Many other decisions essential to the orderly working of the new organization or important in specific fields of interest were taken during the five-weeks session. The views expressed by the United States Delegation, as well as the positions to which the United States was elected in the Organization, will be found with a minimum of detail in the following pages of this Report relating to the General Assembly, in the separate reports to be transmitted later by the United States Representatives on the Security Council and on the Economic and Social Council, and, with full details, in the publications of the United Nations.
We are entitled to feel encouraged by this constituent meeting of the General Assembly of the United Nations. Though inevitably no nation was fully content with everything done, all scemed to feel that substantial progress had been made toward orderly human relations and peace amongst nations. Despite all the difficulties, differences and sometimes irritations in so large a gathering where representatives of most of the world's nations met in almost constant session all day and many evenings throughout five weeks, the net result of this initial session has been to provide for the peace-loving nations a working center of cooperation.
heavy, and will demand a wide range of participation by the United States. The Security Council is expected to resume its meetings about March 21 at the temporary site in New York City; the Military Staff Committee will meet at the same time and place; the Economic and Social Council will meet May 25; the International Court of Justice will convene April 3; the Commission on Atomic Energy will meet at an early date; the International Health Conference will convene not later than June 20; the International Trade and Employment Conference will be called during the year; and the Second Part of the First Session of the General Assembly will open September 3, while a number of the commissions and committees of the Assembly and of the Economic and Social Council, on which the United States is represented, will be at work throughout the coming months.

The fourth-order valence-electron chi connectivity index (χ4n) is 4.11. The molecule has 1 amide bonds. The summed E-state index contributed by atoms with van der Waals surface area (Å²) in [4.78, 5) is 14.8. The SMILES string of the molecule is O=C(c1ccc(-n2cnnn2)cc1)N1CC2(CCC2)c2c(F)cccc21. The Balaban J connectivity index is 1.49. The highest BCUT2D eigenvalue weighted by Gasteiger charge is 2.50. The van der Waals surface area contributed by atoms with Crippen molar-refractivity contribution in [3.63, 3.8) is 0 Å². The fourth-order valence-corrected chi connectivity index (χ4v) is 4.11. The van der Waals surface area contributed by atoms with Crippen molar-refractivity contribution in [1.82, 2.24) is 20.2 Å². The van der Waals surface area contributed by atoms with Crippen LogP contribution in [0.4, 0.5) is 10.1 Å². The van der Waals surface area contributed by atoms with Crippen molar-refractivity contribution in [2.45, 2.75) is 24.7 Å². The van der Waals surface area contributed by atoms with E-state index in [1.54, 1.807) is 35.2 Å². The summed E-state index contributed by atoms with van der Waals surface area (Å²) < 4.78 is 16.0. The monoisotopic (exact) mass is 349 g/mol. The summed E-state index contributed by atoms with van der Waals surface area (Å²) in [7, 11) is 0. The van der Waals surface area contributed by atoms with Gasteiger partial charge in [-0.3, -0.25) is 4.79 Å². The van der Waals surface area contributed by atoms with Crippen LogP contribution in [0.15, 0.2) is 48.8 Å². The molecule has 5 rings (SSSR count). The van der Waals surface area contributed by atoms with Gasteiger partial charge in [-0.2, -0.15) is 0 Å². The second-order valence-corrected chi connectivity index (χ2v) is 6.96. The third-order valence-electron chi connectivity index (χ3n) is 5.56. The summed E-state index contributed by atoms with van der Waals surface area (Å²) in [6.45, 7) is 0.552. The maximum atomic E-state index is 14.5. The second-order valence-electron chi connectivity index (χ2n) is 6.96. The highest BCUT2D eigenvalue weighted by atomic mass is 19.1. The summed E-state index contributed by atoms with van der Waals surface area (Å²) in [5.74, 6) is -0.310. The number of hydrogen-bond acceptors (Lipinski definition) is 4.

Not only will many of the above-mentioned meetings and activities take place in the United States but, in particular, there will be established here the permanent home of the United Nations. This represents an unprecedented honor for a country which only yesterday, as history is written, was virgin territory unknown to the rest of the world. It also throws upon the American people a great responsibility, which will require us to live up to the best and finest in the American tradition. It will be a new experience for us not only to
. be a part of, but still more to be the host to, a permanent Organization of world-wide cooperation. We will want to be generous in our hospitality and understanding in our relations.
May the thought and action of each and all of us match this responsibility in order that we may make our fullest contribution toward assuring that the peoples of the world may have the peace and well-being which they so desperately crave after history's most terrible war. Respectfully submitted,
JAMES F. BYRNES
Secretary of State Enclosure:
The White House